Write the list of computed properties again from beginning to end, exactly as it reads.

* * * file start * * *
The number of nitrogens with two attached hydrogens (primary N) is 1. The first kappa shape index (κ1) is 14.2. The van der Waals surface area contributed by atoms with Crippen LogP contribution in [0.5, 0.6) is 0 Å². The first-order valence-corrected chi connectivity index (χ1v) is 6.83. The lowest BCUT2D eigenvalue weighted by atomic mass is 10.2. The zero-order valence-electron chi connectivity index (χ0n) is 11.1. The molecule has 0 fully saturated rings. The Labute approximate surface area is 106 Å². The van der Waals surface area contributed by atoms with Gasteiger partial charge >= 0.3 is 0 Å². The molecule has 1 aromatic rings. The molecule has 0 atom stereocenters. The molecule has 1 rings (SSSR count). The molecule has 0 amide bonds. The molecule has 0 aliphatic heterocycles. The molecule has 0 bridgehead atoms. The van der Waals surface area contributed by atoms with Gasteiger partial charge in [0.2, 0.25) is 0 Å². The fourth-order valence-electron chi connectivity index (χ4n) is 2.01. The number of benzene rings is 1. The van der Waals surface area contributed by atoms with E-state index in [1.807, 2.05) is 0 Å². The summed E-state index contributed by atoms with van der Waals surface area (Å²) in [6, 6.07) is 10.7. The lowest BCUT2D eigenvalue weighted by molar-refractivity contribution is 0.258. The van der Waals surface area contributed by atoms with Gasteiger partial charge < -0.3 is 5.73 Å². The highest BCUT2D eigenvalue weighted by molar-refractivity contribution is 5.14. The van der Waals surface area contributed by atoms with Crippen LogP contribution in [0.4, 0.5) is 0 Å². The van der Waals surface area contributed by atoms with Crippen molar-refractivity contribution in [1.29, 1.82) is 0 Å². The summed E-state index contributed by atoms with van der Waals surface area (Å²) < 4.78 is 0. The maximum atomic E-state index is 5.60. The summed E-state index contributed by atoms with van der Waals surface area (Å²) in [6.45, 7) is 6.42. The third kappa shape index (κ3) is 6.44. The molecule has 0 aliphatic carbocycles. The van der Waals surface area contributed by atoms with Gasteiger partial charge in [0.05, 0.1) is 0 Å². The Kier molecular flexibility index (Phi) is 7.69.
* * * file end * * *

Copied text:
The number of nitrogens with two attached hydrogens (primary N) is 1. The first kappa shape index (κ1) is 14.2. The van der Waals surface area contributed by atoms with Crippen LogP contribution in [0.5, 0.6) is 0 Å². The first-order valence-corrected chi connectivity index (χ1v) is 6.83. The lowest BCUT2D eigenvalue weighted by atomic mass is 10.2. The zero-order valence-electron chi connectivity index (χ0n) is 11.1. The molecule has 0 fully saturated rings. The Labute approximate surface area is 106 Å². The van der Waals surface area contributed by atoms with Gasteiger partial charge >= 0.3 is 0 Å². The molecule has 1 aromatic rings. The molecule has 0 atom stereocenters. The molecule has 1 rings (SSSR count). The molecule has 0 amide bonds. The molecule has 0 aliphatic heterocycles. The molecule has 0 bridgehead atoms. The van der Waals surface area contributed by atoms with Gasteiger partial charge in [0.2, 0.25) is 0 Å². The fourth-order valence-electron chi connectivity index (χ4n) is 2.01. The number of benzene rings is 1. The van der Waals surface area contributed by atoms with E-state index in [1.807, 2.05) is 0 Å². The summed E-state index contributed by atoms with van der Waals surface area (Å²) in [6, 6.07) is 10.7. The lowest BCUT2D eigenvalue weighted by molar-refractivity contribution is 0.258. The van der Waals surface area contributed by atoms with Gasteiger partial charge < -0.3 is 5.73 Å². The highest BCUT2D eigenvalue weighted by molar-refractivity contribution is 5.14. The van der Waals surface area contributed by atoms with Crippen LogP contribution in [0.4, 0.5) is 0 Å². The van der Waals surface area contributed by atoms with Crippen molar-refractivity contribution in [1.29, 1.82) is 0 Å². The summed E-state index contributed by atoms with van der Waals surface area (Å²) < 4.78 is 0. The maximum atomic E-state index is 5.60. The summed E-state index contributed by atoms with van der Waals surface area (Å²) in [6.45, 7) is 6.42. The third kappa shape index (κ3) is 6.44. The molecule has 0 aliphatic carbocycles. The van der Waals surface area contributed by atoms with Gasteiger partial charge in [0.05, 0.1) is 0 Å². The Kier molecular flexibility index (Phi) is 7.69.